“I’m Paul Barlow, and this is my daughter Jo.”

“Malone.”

“You got a first name?”

“Yeah.”

Venom

VENOM is the red-headed step child of 2018 comic book movies. It’s in the off-brand world of Spider-man supporting characters still controlled by Sony but not allowed into the official Marvel Cinematic Universe. It’s a character that was hugely popular with a certain type of dude twenty-some years ago, but not really in line with current tastes in super heroes, and arguably having lost some stature after being played by Topher Grace in the unpopular (though I liked it) SPIDER-MAN 3. And many have noted that the script – credited to the diverse trio of Jeff Pinkner (THE AMAZING SPIDER-MAN 2, THE DARK TOWER), Scott Rosenberg (DISTURBING BEHAVIOR, KANGAROO JACK) and Kelly Marcel (SAVING MR. BANKS, FIFTY SHADES OF GREY), based on the character by David Michelinie (made Tony Stark an alcoholic) and Todd McFarlane (SPAWN) – doesn’t seem that different from what it would’ve been if this was made in the late ’90s.

Let’s not get carried away though. The digital FX are like ten thousand times better than SPAWN’s, and you can’t call it a ’90s throwback if it’s not copping the style of THE CROW. This is filmed in normal locations and the end credit songs are by Eminem and Run the Jewels instead of, you know, Incubus or whoever it would’ve been.

And anyway the version they actually tried to make in ’97 was going to be from New Line Cinema, written by David S. Goyer and possibly starring Dolph Lundgren. Which I want to see, actually.

Personally, I was kinda excited for VENOM for reasons having nothing to do with the comic book alien parasite spider-man monster. Not that I have anything against the comic book alien parasite spider-man monster community – it’s just that I was more interested in this as a Tom Hardy vehicle. In that first trailer I believe he was narrating and he was doing yet another new mumbly accent like it was THE DROP or something, and that means I want to see it.

But I think everyone’s assumptions were mostly correct. Yes, it is pretty dumb and misguided and seems out of date but not in a cool retro way. And also Hardy is really funny and weird in it and clearly having a great time, and that helped me to somewhat enjoy a pretty bad movie.

Hardy plays Eddie Brock, a New Yorker living in San Francisco who works as some sort of VICE style hipster investigative reporter with a major TV show that he shoots partly with a small handheld camera like a Youtube show I guess? He’s down with the working man and doesn’t want to sell out so when he gets sent to do a puff piece on fancy pants tech guy Carlton Drake (Riz Ahmed, NIGHTCRAWLER, JASON BOURNE, ROGUE ONE) he surprises him with questions about doing human experimentation on homeless people.

Trouble is the only source of his information is his fiancee Anne (Michelle Williams, SPECIES, HALLOWEEN: H20), because she’s a lawyer working on a case for Drake’s company The Life Foundation and he snuck into her email. So Eddie gets fired, Anne gets fired, Eddie gets dumped by Anne, and the movie gets dumped by us because you can have your hero make bad and immoral decisions but you can’t say he’s good at his job and then show him doing something this fucking stupid without any consideration for the obvious consequences.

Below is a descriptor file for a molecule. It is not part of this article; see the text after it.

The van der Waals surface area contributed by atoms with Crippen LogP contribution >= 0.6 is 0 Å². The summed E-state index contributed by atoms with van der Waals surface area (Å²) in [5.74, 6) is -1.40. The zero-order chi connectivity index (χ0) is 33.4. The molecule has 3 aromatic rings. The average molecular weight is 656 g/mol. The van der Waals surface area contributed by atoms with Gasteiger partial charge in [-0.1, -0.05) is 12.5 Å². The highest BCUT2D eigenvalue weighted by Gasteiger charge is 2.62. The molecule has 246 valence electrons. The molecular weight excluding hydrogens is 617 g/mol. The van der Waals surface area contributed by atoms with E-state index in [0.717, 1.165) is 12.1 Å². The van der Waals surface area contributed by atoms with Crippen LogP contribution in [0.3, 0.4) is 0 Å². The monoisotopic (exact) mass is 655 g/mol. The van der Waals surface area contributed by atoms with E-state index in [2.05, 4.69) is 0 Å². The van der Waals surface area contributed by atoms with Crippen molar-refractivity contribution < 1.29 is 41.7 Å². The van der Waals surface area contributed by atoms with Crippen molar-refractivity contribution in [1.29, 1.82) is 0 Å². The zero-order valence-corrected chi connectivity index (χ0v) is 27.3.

A thing I did like about the script is that he’s not exactly able to get Anne back and instead spends the movie as a pain-in-the-ass ex getting help from her and her new, totally nice doctor boyfriend Dan Lewis (Reid Scott, Veep). There are still feelings there, but she’s probly happier with the new guy and made the right decision.

For a not exactly deep movie they sure do spend their time getting through all the perfunctory business about how a whistleblower (Jenny Slate, HOTEL ARTEMIS) sneaks Eddie into the lab to get evidence and he accidentally gets exposed to the shapeshifting parasitic blob they captured on a private space mission. We get it, Silicon Valley, Elon Musk, all that shit, but this is still the same exact corporate bad guy secretly evil science shit that has been in movies like this forever. When he finally became Venom I thought about how long it took to turn Liam Neeson into Darkman. This seems about twice as long. Always aim for DARKMAN, guys.

But once it happens things pick up – there’s kind of a werewolf aspect to it (he finds himself scarfing down entire bags of frozen tater tots, sitting in a lobster tank at a fancy restaurant to cool off, etc.), and also it’s like Hulk or Jekyll & Hyde or UPGRADE where he sort of negotiates with this other intelligence that’s taking control of his body. And Hardy hears an evil, modulated version of his own voice talking to him but no one else does so he’s talking to himself and acting like a total loon.

The other horror aspect is that Drake sends evil goons after them and his alter ego Venom likes to bite their heads off and stuff. So it gets him in some compromising positions. Also funny ones. Like, you know how it feels when you have an ex who you still have respect for and you run into them at a low point in your life and they can see it and it’s just humiliating? Eddie has his ex walk in on him when he’s a shiny naked nine-foot tall monster eating guys in the lobby of a building he’s been banned from. Just the banning would be embarrassing enough.